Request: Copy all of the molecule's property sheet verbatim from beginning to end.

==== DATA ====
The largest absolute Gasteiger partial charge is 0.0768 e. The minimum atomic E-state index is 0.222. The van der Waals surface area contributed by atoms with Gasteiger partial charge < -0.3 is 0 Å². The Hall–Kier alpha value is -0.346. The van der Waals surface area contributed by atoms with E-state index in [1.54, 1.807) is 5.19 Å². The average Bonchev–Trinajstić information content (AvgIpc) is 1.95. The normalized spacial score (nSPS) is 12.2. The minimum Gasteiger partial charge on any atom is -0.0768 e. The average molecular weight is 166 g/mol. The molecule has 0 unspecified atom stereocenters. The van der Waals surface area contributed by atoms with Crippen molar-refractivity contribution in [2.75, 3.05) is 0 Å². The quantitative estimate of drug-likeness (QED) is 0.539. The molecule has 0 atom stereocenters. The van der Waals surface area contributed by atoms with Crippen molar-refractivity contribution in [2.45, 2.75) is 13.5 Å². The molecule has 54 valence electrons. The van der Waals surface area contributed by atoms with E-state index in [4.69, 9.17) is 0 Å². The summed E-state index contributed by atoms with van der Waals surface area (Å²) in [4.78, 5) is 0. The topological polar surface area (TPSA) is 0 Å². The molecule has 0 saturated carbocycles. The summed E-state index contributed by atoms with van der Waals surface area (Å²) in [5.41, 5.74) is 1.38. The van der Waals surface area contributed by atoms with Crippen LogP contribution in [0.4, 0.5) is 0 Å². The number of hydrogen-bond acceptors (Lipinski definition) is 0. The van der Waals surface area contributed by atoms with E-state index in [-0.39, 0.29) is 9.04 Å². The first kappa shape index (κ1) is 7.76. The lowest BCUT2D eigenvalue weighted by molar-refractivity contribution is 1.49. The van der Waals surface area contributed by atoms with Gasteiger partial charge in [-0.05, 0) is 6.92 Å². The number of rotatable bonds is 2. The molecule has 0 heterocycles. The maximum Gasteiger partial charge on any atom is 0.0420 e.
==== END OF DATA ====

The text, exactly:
The largest absolute Gasteiger partial charge is 0.0768 e. The minimum atomic E-state index is 0.222. The van der Waals surface area contributed by atoms with Gasteiger partial charge < -0.3 is 0 Å². The Hall–Kier alpha value is -0.346. The van der Waals surface area contributed by atoms with E-state index in [1.54, 1.807) is 5.19 Å². The average Bonchev–Trinajstić information content (AvgIpc) is 1.95. The normalized spacial score (nSPS) is 12.2. The minimum Gasteiger partial charge on any atom is -0.0768 e. The average molecular weight is 166 g/mol. The molecule has 0 unspecified atom stereocenters. The van der Waals surface area contributed by atoms with Crippen molar-refractivity contribution in [2.75, 3.05) is 0 Å². The quantitative estimate of drug-likeness (QED) is 0.539. The molecule has 0 atom stereocenters. The van der Waals surface area contributed by atoms with Crippen molar-refractivity contribution in [2.45, 2.75) is 13.5 Å². The molecule has 54 valence electrons. The van der Waals surface area contributed by atoms with E-state index in [4.69, 9.17) is 0 Å². The summed E-state index contributed by atoms with van der Waals surface area (Å²) in [4.78, 5) is 0. The topological polar surface area (TPSA) is 0 Å². The molecule has 0 saturated carbocycles. The summed E-state index contributed by atoms with van der Waals surface area (Å²) in [5.41, 5.74) is 1.38. The van der Waals surface area contributed by atoms with Crippen LogP contribution in [0.4, 0.5) is 0 Å². The number of hydrogen-bond acceptors (Lipinski definition) is 0. The van der Waals surface area contributed by atoms with E-state index in [-0.39, 0.29) is 9.04 Å². The first kappa shape index (κ1) is 7.76. The lowest BCUT2D eigenvalue weighted by molar-refractivity contribution is 1.49. The van der Waals surface area contributed by atoms with Gasteiger partial charge in [-0.05, 0) is 6.92 Å². The number of rotatable bonds is 2. The molecule has 0 heterocycles. The maximum Gasteiger partial charge on any atom is 0.0420 e.